Frenchman Gasly said progress in F1 is not always linear.
"Sometimes you have only a few steps for months, and then you have a breakthrough and suddenly it is four tenths on the simulation," he said.
"I think Honda has already caught up most of the gap, but I do not expect them to be on par with the other engines at the start of the 2019 season. But they will reach that level.
"Honda is investing a lot and developing very intensively," Gasly insisted.
Gasly's 2019 teammate, Max Verstappen, agrees. He rejected paddock suggestions that Red Bull is grossly overstating the progress Honda has made in 2018 with Toro Rosso.
"What we are saying about Honda is not a lie," he said.
"We see all the numbers, but of course it also depends on the progress of our competitors. I am a realist," the Dutchman added.
"I estimate that we will lag behind in terms of performance at the beginning of the season, but we will definitely be better off than we are today," said Verstappen, who has been an outspoken critic of Red Bull's customer Renault engines.
"Whether it's enough to get involved at the top, we will have to see."
Leclerc: Sauber started work on 2019 car very early
|Giovinazzi may benefit from Sauber's early development in 2019|
Charles Leclerc claims Sauber had a good car since the start of the season and it wasn't until mid-way that they figured out how to set it up properly
"The baseline of the car this year is good, I just think in the first three races we didn't use the full potential," said Leclerc.
"Once we understood how to balance this car we really did a huge step up. Then we made some improvements during the season also that made it even better.
"The car is very impressive compared to last year, you can see that in the results.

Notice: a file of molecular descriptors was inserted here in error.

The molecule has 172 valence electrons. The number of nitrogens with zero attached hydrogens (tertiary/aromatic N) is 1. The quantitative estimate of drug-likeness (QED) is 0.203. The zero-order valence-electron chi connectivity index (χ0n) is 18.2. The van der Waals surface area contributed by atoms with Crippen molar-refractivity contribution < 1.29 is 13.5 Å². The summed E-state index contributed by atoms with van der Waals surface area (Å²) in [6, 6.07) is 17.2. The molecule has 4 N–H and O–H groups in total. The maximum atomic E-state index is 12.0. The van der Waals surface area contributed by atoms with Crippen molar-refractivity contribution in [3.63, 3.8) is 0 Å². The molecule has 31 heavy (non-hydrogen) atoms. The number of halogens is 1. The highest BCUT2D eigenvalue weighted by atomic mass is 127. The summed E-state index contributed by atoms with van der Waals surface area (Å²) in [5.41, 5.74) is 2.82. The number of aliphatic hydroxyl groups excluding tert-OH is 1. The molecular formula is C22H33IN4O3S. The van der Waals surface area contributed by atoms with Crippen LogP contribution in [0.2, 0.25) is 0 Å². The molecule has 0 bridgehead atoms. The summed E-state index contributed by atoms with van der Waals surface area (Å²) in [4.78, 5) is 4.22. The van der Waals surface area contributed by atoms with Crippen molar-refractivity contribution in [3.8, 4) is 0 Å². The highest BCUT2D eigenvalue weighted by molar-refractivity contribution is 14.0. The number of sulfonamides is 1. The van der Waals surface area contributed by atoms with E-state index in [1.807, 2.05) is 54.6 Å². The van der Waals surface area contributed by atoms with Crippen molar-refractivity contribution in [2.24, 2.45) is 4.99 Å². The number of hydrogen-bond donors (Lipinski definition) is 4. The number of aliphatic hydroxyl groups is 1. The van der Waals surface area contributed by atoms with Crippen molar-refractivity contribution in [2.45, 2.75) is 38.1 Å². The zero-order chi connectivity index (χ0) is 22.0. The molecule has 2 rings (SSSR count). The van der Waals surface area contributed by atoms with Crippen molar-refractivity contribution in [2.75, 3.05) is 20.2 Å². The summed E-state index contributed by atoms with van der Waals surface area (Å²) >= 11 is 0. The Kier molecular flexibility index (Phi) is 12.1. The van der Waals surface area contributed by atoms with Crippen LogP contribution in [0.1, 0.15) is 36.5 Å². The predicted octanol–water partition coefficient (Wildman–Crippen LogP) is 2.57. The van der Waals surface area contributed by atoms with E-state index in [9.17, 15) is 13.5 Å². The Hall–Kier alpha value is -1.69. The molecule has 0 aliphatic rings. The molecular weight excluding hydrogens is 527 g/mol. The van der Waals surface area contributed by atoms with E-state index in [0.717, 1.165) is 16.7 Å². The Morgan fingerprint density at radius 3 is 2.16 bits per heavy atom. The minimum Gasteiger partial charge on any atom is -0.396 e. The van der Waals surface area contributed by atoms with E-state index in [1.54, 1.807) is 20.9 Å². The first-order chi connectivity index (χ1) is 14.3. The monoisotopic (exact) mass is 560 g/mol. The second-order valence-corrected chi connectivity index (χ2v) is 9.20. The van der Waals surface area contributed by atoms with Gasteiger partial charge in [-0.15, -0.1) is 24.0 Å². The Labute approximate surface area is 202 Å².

"We have stopped the updates on the car since quite a bit early and we are still keeping the same performance, as are the teams that are trying to push a little bit.
"So it's definitely a strong car."
"I don't think we expected to have such a good end of the season after expecting the end of development process for this year's car so early on," said the 21-year-old.
"It's definitely looking good for them for next year because they've had quite a bit of time to develop the car."
Horner: Formula 1 drivers aren't robots
In the wake of Max Verstappen’s shoving episode with Esteban Ocon, Red Bull chief has again come out in defense of drivers pointing out the fact that they are human beings with passions and emotions.
Tempers flared after the Brazilian Grand Prix, earlier Ocon had punted Verstappen out of the lead when being lapped triggered some harmless argy-bargy in the drivers’ weigh-in area. As a result Dutchman has been handed a ‘community service’ fine, whatever that means…
Reflecting on the widely reported incident, Horner said, “Drivers aren’t robots at the end of the day, nor should they be. We see in other sports that there is interaction between players and it’s down to the referee obviously to step in and manage that."
“I don’t think it got out of hand. I don’t know what words were exchanged between the two of them and while violence in any way shape or form shouldn’t be condoned, emotions run high and occasionally boil over."
“There’s a lot of history between those two drivers which goes right back to karting and what we don’t know is what words were exchanged between them, how he was antagonized."
“You have to also understand emotions — you just have had a backmarker take a grand prix victory away from you, it’s inevitable that they’re running high," added Horner.